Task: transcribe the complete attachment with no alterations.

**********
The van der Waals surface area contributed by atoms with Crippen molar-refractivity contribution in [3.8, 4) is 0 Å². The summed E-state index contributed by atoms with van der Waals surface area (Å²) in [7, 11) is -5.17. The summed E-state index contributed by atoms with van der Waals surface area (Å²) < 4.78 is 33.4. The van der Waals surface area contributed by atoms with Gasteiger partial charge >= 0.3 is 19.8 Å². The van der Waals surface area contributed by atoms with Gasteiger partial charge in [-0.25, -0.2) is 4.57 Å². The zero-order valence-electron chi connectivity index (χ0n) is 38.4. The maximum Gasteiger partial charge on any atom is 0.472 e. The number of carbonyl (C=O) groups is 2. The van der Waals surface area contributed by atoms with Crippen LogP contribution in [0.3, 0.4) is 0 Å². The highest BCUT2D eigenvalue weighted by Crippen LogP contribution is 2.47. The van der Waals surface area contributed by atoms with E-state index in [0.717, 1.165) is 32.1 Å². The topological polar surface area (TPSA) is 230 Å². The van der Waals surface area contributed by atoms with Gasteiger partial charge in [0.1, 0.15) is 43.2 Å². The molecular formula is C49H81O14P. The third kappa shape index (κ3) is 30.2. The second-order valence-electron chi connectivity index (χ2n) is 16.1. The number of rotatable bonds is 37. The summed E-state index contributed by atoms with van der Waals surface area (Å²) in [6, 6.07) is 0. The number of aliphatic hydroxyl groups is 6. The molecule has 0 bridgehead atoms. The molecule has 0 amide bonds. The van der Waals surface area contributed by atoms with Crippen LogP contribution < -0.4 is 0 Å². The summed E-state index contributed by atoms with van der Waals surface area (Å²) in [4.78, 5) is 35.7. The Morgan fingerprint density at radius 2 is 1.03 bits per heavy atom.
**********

The van der Waals surface area contributed by atoms with Crippen molar-refractivity contribution in [3.8, 4) is 0 Å². The summed E-state index contributed by atoms with van der Waals surface area (Å²) in [7, 11) is -5.17. The summed E-state index contributed by atoms with van der Waals surface area (Å²) < 4.78 is 33.4. The van der Waals surface area contributed by atoms with Gasteiger partial charge >= 0.3 is 19.8 Å². The van der Waals surface area contributed by atoms with Gasteiger partial charge in [-0.25, -0.2) is 4.57 Å². The zero-order valence-electron chi connectivity index (χ0n) is 38.4. The maximum Gasteiger partial charge on any atom is 0.472 e. The number of carbonyl (C=O) groups is 2. The van der Waals surface area contributed by atoms with Crippen LogP contribution in [0.3, 0.4) is 0 Å². The highest BCUT2D eigenvalue weighted by Crippen LogP contribution is 2.47. The van der Waals surface area contributed by atoms with E-state index in [0.717, 1.165) is 32.1 Å². The topological polar surface area (TPSA) is 230 Å². The van der Waals surface area contributed by atoms with Gasteiger partial charge in [0.1, 0.15) is 43.2 Å². The molecular formula is C49H81O14P. The third kappa shape index (κ3) is 30.2. The second-order valence-electron chi connectivity index (χ2n) is 16.1. The number of rotatable bonds is 37. The summed E-state index contributed by atoms with van der Waals surface area (Å²) in [6, 6.07) is 0. The number of aliphatic hydroxyl groups is 6. The molecule has 0 bridgehead atoms. The molecule has 0 amide bonds. The van der Waals surface area contributed by atoms with Crippen LogP contribution < -0.4 is 0 Å². The summed E-state index contributed by atoms with van der Waals surface area (Å²) in [4.78, 5) is 35.7. The Morgan fingerprint density at radius 2 is 1.03 bits per heavy atom.